Processors for the Data Center and Cloud of the Future

Tuesday, October 11, 2016 - 4:00pm
CS 1240

Speaker Name: 

David Wentzlaff

Speaker Institution: 

Princeton

Cookies: 

Yes

Cookies Location: 

CS 1240

Description: 

Current-day data centers and IaaS clouds (e.g. Amazon EC2, MS Azure,
Google GCE) use microprocessors that are very similar to or the same as
those used in small servers and desktops. This work rethinks the design
of microprocessors specifically for data center use along with how
microprocessors are affected by the novel economic models that have been
popularized by IaaS clouds. This talk will describe several
architectural changes including how a processor can be decomposed into
sub-components (e.g. ALU, Cache, Fetch Unit) that can be individually
rented in IaaS clouds, how running similar programs can be taken
advantage of in the data center, how architectural features such as the
flavor of memory bandwidth (bursty vs. bulk) can be provisioned and sold
in the data center, and novel memory architectures that enable the
creation of sub-coherence domains of cache coherence across the data center.

This work has not only been simulated, but many of the discussed ideas
have been implemented in one of the largest academic processors ever
built, the Princeton Piton Processor. Piton is a 25-core manycore built
in IBM's 32nm process technology containing over 460 Million
transistors. This talk will discuss Piton along with what it takes to
tape-out a complex microprocessor in an academic setting. Last, Piton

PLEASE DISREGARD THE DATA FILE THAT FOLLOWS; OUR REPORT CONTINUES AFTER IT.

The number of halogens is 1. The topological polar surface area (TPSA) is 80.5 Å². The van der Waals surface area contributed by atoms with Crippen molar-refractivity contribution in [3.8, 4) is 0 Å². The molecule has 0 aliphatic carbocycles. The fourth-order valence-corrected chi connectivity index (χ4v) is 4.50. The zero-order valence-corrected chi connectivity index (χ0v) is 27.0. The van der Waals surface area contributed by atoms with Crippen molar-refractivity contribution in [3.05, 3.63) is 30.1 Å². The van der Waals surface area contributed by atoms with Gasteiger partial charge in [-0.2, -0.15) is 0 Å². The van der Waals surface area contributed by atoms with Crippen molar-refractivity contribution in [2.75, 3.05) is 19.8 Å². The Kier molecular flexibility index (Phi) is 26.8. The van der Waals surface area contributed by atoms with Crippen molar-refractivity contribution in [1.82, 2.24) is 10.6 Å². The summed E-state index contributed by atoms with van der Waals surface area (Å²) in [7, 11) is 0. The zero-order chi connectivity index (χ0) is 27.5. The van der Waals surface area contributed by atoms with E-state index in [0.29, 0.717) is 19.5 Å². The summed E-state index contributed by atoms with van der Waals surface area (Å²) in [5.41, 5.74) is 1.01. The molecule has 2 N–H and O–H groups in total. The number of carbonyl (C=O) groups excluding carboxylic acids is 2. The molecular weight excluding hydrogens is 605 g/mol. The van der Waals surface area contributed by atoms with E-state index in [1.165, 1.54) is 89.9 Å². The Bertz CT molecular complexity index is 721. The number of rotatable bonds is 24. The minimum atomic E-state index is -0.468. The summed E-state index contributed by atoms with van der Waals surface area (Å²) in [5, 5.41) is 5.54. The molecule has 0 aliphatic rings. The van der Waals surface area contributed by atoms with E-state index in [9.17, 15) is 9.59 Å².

has been recently open sourced as the OpenPiton
(http://www.openpiton.org) project which is a expandable manycore
platform which includes RTL, thousands of tests, and implementation
scripts. The talk will conclude by discussing how OpenPiton is able to
contribute to the burgeoning field of open source hardware.

Bio:
David Wentzlaff is an Assistant Professor at Princeton University
in the Electrical Engineering Department. Before joining Princeton, he
completed his PhD and MS at MIT and was Lead Architect and Founder of
Tilera Corporation, a multicore chip manufacturer now owned by Mellanox. Before
Tilera, he was one of the architects of the Raw Processor at MIT and
designed the Raw on-chip networks. David founded the MIT Factored
Operating System (fos) project which focused on designing scalable
operating systems for thousand core multicores and cloud computers. His
work has been awarded the NSF CAREER award, the DARPA Young Faculty
Award, the AFOSR Young Investigator Prize, and the Princeton E. Lawrence
Keyes Faculty Advancement Award. David teaches the world's first
Massively Open Online Course (MOOC) in Computer Architecture offered
through Coursera. David's current research interests include how to
create manycore microprocessors customized specifically for future data
centers and Cloud computing environments and how to reduce the impact of
computing on the environment by optimizing computer architecture for
fully biodegradable substrates. He enjoys hiking and mountaineering when
not designing multicore processors.